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FBI and military investigating source of leaked Afghan war documents

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Julian Assange, the founder of WikiLeaks.org, speaks with The Washington Post's Rocci Fisch and answers reader questions on just released secret Afghan war documents published by the web site.

On Wednesday, FBI Director Robert S. Mueller III told a congressional panel: "We're currently supporting the Department of Defense investigation into that leak. . . . I can't say as to where that particular investigation will lead."

Attorney General Eric H. Holder Jr., traveling in Cairo, told reporters Wednesday that "whether any criminal charges will be brought depends on how the investigation goes."

Army leading the probe

Manning's case is proceeding within the military justice system, with the Army Criminal Investigation Command leading the probe. The next step is a preliminary hearing to determine whether there is sufficient evidence to recommend a court-martial, Lapan said. If individuals not connected to the military are found to be involved in the leak, "then that's when Justice and the others would potentially get involved," he said.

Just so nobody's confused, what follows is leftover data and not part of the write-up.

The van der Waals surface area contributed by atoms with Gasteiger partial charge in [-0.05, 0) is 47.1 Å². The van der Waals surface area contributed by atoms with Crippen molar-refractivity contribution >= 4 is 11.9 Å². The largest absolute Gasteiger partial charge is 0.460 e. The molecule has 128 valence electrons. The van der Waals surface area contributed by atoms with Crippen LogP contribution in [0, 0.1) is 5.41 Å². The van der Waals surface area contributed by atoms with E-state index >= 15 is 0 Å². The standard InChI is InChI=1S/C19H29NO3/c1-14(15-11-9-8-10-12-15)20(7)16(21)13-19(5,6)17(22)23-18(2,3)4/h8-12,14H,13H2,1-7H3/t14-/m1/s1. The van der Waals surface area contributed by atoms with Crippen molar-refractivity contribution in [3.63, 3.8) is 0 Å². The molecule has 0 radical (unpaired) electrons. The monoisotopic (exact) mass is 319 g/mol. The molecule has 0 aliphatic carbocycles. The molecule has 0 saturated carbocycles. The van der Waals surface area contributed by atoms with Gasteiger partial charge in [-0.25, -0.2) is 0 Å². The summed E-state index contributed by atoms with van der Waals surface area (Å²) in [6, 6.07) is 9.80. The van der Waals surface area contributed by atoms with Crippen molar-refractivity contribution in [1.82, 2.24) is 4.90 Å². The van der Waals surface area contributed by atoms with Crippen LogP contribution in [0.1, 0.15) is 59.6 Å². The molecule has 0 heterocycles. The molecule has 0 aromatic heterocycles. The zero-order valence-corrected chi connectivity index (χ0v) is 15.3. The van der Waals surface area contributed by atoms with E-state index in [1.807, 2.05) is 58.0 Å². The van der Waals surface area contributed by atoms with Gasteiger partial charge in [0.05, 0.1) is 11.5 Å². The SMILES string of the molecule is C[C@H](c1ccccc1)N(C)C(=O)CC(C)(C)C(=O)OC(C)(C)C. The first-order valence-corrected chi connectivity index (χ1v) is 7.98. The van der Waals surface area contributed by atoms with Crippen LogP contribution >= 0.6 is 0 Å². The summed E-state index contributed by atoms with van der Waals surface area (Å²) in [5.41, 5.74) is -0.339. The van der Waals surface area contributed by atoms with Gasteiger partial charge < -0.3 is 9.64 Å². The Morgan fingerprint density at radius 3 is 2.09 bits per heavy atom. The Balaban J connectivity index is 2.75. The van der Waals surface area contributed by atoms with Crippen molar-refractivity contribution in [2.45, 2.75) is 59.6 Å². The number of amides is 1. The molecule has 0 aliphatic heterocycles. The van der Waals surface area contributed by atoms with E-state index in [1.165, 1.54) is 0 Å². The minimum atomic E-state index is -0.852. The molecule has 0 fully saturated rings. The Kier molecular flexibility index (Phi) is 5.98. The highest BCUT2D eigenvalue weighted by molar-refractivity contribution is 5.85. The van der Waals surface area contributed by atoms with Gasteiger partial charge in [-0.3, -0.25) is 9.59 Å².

The case was opened in relation to other material that Manning is suspected of having passed to WikiLeaks, including a classified video of an Apache helicopter attack in Baghdad that killed unarmed civilians and more than 150,000 diplomatic cables.

Now, Lapan said, "they have expanded that to take a look at these latest documents."

The Army has assigned Manning a lawyer, but his family is trying to raise money to hire a private lawyer. Separately, WikiLeaks has said it unsuccessfully tried to send a private team of lawyers to meet with Manning.

Staff researcher Julie Tate contributed to this report.


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